Cat Allergies

Allergic to Cats?

 

By Jackson Galaxy and Jean Hofve, DVM

 

Millions of people are allergic to cats. Symptoms range from eye irritation to potentially life-threatening asthma attacks. One can develop an allergy at any age. Allergies most commonly develop to proteins.

Cat allergens are proteins that are shed in saliva, skin secretions, and to some extent in urine. Dried skin particles (commonly referred to as “dander”) may contain the offending protein, but the allergen is not an integral part of dander or the coat itself. Consequently, shaving the cat will not lessen the reaction.

The amount of allergen present does not differ from breed to breed, although there are definitely differences between individual cats. Unfortunately, besides trial and error, there is no positive way of identifying a cat that will set off symptoms.

There are several effective ways to deal with a cat allergy.

Spray-on anti-allergy substances, or specially designed bath potions, shampoos or cream rinses, work on some cats for some allergy sufferers. Bear in mind that bathing the cat every week will dry out the skin, and can ultimately increase protein secretions. Daily brushing or combing removes much of the hair and dander that may contain the allergenic protein. Obviously, someone who isn’t allergic to the cat should do the duty, and if possible do it outside.

A change in the cat’s diet can be helpful. Omega-3 fatty acids added to the diet will keep the skin supple and healthy. Moreover, many people who have put their cats on natural, homemade diets report that their allergies have diminished or even vanished. The oral tranquilizer Acepromazine can be given at ultra-low doses in the cat’s food, and provides relief for a great many allergy sufferers.

Environmental management is important. The allergenic proteins are very tiny and can hang in the air or collect on porous materials such as draperies and carpet, so fabrics in the home should be limited. An ordinary vacuum simply blows the tiny allergen proteins around the room; get one with a micro-filtration device. When dusting, the use of spray furniture polish dramatically reduces allergen particles becoming airborne. Spraying directly onto the surface, rather than onto the dustcloth, works best. Someone besides the allergic person should be doing the cleaning.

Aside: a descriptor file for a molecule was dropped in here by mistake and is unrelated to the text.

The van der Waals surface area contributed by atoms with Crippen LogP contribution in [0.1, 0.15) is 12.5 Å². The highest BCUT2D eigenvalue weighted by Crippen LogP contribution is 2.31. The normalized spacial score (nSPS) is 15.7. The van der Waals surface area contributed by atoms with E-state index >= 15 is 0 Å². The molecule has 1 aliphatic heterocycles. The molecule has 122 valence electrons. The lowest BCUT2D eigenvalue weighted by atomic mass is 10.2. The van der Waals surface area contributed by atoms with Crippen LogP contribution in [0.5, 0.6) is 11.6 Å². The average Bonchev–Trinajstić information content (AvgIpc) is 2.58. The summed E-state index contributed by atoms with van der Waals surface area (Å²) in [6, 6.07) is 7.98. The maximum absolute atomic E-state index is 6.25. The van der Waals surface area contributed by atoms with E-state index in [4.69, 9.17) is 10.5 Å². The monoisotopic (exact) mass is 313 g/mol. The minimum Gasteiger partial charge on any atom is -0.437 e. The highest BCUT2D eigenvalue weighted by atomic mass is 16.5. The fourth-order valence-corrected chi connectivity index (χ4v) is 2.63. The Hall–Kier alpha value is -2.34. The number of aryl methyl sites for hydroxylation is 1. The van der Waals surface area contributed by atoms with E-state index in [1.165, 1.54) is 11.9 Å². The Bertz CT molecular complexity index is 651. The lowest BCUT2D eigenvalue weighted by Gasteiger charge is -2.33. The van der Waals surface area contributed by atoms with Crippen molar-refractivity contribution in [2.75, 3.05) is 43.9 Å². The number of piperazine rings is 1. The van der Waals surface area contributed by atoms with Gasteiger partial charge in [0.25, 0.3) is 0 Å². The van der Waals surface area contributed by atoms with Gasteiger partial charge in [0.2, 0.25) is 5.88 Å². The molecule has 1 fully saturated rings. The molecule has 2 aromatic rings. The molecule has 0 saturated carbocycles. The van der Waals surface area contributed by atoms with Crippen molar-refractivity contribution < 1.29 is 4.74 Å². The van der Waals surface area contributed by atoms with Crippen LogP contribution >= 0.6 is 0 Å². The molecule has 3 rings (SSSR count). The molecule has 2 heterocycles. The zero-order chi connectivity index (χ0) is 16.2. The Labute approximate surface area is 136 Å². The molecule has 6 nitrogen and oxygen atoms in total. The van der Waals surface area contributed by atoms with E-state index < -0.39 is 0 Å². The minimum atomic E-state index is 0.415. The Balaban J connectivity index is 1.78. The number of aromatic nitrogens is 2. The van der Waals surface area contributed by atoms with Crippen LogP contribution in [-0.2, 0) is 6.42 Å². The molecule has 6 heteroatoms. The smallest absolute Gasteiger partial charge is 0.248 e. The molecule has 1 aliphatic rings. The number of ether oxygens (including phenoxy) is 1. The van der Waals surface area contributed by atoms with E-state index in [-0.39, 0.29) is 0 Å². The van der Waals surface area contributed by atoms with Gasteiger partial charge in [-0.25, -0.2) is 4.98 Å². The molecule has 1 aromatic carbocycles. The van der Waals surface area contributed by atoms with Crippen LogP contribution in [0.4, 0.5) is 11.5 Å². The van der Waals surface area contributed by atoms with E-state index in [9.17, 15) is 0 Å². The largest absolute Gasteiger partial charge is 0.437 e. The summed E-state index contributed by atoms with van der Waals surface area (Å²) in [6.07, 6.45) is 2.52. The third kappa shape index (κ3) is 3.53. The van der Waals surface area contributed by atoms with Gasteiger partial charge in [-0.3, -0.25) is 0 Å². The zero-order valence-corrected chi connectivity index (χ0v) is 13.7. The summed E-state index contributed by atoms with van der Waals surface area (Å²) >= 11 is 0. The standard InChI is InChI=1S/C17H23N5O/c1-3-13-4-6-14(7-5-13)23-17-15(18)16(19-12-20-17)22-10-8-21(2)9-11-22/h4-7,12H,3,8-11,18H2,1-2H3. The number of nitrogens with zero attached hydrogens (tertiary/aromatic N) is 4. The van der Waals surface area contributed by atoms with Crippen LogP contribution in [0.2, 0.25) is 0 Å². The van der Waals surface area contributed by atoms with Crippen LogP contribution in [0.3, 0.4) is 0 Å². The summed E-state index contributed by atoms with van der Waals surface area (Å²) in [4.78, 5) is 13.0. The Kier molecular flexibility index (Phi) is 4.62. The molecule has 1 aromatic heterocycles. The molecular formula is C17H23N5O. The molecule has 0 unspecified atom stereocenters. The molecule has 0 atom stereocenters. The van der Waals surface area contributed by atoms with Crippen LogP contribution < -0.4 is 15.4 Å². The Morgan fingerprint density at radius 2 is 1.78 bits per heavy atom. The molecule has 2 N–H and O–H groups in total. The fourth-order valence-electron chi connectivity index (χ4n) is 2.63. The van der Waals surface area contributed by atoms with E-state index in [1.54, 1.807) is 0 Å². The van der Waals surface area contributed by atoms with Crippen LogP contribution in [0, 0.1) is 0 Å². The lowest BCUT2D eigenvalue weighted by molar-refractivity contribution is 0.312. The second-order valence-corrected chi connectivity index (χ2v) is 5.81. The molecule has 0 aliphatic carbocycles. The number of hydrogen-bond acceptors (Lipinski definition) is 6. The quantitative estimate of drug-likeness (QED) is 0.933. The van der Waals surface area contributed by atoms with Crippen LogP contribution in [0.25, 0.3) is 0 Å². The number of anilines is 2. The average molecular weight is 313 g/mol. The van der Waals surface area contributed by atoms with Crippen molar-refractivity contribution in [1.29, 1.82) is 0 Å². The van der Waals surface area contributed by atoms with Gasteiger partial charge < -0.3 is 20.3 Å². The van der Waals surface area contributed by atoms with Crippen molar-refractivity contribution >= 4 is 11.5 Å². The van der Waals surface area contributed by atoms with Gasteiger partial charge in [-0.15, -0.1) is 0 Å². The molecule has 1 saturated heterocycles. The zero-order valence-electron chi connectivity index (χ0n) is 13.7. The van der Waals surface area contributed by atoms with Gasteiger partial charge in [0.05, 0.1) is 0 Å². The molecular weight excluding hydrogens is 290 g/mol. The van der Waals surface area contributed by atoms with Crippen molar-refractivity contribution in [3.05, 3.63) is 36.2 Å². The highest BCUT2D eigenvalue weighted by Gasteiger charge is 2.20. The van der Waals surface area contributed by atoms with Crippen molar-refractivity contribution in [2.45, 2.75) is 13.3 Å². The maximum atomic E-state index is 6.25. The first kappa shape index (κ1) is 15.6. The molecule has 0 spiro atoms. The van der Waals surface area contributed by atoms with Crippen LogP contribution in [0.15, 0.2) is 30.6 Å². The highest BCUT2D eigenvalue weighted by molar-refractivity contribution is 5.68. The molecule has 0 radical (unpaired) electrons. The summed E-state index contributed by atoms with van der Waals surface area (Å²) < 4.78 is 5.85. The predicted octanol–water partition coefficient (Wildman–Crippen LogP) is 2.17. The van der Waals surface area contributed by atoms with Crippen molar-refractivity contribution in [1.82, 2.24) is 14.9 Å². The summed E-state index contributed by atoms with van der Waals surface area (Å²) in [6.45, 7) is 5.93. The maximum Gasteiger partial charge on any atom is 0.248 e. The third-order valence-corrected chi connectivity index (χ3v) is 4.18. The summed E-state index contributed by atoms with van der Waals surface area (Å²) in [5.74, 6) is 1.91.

Another effective device is a high efficiency particulate air (HEPA) filter. These filters can remove nearly 100% of the allergens from the room in which they are placed. Ionic air filtration devices have also shown much promise in trapping small protein particles. Several filters may be necessary in a large home. However, while filtration reduces allergen levels, it may take considerable time to show an effect.

Personal cleanliness is crucial for the allergy sufferer. Hands must be washed with soap and water after every contact with the cat. Washing machines are capable of removing most cat allergen from fabrics. Dry cleaning is reasonably effective at removing cat allergen from non-washable fabrics.

It is rare for someone to be allergic to only one protein. A visit to an allergist may be prudent. Potential treatment options include over the counter and prescription medication and immunotherapy, also called hyposensitization. Alternative therapies include Nambudripad’s Allergy Elimination Technique (NAET) and Emotional Freedom Techniques (EFT). Both of these therapies use acupuncture points and meridians to reduce or eliminate allergies.

An allergy need not require giving up your cat! All of these steps, used alone or in conjunction with one another, have prevented the disruption of the human-animal bond for many families. Yours could be another success story!

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For a 5-page, in-depth look at this topic, including specific treatments and more detailed instructions (as well as the recipe for “Ace Allergy Drops”), see “Allergies to Cats” in the Little Big Cat Bookstore!

This article was reprinted from the Little Big Cat website.